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I have a simple table

CREATE TABLE `keys` (
`IDkey` int NOT NULL auto_increment,
`username` varchar(50) NOT NULL, 
PRIMARY KEY  (`IDkey`)
) ENGINE=MyISAM  DEFAULT CHARSET=utf8 AUTO_INCREMENT=1 ;

and give out incrementing integer keys 'IDkey' to users as they call in with my webapp. I also store their username in the table.

I have two questions I'm stuck on.

First question: at the moment I am doing the following to give out the key, is there a way to combine this into one query?

INSERT INTO keys VALUES (NULL, '$username');
SELECT IDkey FROM keys WHERE username='$username';

Second Question: the key expires so the same user may return for a new key but this causes a problem because their username is already in the database. Is there a way to write my SELECT query so it returns the most recent record by that user?

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1  
got to this link hope it will help you in giving the idea: stackoverflow.com/questions/5391344/mysql-insert-with-select –  Clint Bugs Oct 8 '12 at 2:27
    
I read the link. So if I removed my semicolon and combined my two queries so it read INSERT INTO keys VALUES (NULL, '$username') SELECT IDkey FROM keys WHERE username='$username'; then would it return the newly created IDkey? –  PrimeLens Oct 8 '12 at 2:50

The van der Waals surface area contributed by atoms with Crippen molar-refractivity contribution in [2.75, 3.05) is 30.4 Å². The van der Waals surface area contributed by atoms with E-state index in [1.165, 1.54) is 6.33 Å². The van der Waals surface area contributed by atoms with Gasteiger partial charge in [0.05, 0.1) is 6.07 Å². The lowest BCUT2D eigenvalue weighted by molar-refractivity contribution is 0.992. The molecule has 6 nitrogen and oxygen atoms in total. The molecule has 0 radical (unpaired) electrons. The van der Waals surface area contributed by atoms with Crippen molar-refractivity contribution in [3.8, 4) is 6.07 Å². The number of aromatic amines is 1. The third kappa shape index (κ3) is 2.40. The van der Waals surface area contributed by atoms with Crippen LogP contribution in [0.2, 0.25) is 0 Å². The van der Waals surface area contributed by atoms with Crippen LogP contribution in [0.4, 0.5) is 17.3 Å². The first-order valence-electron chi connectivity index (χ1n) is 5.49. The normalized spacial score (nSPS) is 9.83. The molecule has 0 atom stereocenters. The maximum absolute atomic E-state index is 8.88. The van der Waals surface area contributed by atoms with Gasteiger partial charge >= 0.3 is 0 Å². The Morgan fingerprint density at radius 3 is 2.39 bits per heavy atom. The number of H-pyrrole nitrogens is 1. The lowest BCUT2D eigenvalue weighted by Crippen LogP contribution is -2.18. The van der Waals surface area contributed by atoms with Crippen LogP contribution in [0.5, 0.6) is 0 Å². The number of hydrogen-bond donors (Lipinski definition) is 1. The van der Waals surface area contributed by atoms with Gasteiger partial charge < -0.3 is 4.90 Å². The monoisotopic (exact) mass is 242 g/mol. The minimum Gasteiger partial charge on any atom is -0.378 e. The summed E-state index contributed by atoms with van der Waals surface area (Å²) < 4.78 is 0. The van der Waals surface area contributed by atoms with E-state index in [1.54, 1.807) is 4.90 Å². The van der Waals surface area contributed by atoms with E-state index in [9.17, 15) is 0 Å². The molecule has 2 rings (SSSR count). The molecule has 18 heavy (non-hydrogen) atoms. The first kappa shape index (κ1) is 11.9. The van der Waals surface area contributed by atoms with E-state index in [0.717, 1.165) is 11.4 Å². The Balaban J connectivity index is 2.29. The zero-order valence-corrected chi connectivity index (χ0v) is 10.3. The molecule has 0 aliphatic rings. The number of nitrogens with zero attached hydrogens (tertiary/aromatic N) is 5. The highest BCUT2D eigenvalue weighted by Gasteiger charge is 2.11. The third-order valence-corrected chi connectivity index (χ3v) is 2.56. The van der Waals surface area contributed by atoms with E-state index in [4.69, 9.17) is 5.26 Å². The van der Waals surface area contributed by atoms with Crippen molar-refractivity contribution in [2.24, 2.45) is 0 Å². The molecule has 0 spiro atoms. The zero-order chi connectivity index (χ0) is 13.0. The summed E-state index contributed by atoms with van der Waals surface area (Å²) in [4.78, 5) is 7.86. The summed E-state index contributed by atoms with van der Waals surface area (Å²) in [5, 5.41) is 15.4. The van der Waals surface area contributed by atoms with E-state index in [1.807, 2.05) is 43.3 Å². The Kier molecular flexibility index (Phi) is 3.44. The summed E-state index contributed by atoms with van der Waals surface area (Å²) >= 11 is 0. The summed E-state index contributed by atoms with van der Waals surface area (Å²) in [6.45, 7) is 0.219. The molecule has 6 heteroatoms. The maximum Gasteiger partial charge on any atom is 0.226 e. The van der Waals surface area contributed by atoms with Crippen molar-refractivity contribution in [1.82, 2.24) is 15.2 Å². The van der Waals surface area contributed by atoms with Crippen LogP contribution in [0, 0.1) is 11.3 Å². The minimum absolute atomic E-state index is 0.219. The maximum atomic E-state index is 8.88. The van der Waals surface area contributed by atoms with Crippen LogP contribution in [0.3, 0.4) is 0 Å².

1  
yes it will do.... –  Clint Bugs Oct 8 '12 at 5:14

2 Answers 2

up vote 2 down vote accepted

If you're using PDO, check out PDO::lastInsertId().

If you're using mysqli, check out mysqli::$insert_id.

If you're using mysql, upgrade your code to use PDO or mysqli. ;-) (But seriously, you can do this with mysql_insert_id()).

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I'm worried that if twenty users request simultaneously mysqli::$insert_id might return the wrong record because it returns the most recent without checking username. I guess I dont know if the server is running my script sequentially or in parallel. If it processes each call one at a time then of course it would return the correct record as it is the most recent record. But if the server executes the code simultaneously for the calls then several records might be inserted before the request you suggested. please advise –  PrimeLens Oct 8 '12 at 3:00
    
@PrimeLens: Each database connection is its own session. As long as your code retrieves the insert ID before it does another insert, you will be okay. –  drrcknlsn Oct 8 '12 at 3:04

Immediately call this function mysql_insert_id() after you insert this record. It will give you the id of last inserted record.

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replying to answer from drrcknisn as it is same topic, thank u for posting –  PrimeLens Oct 8 '12 at 3:02

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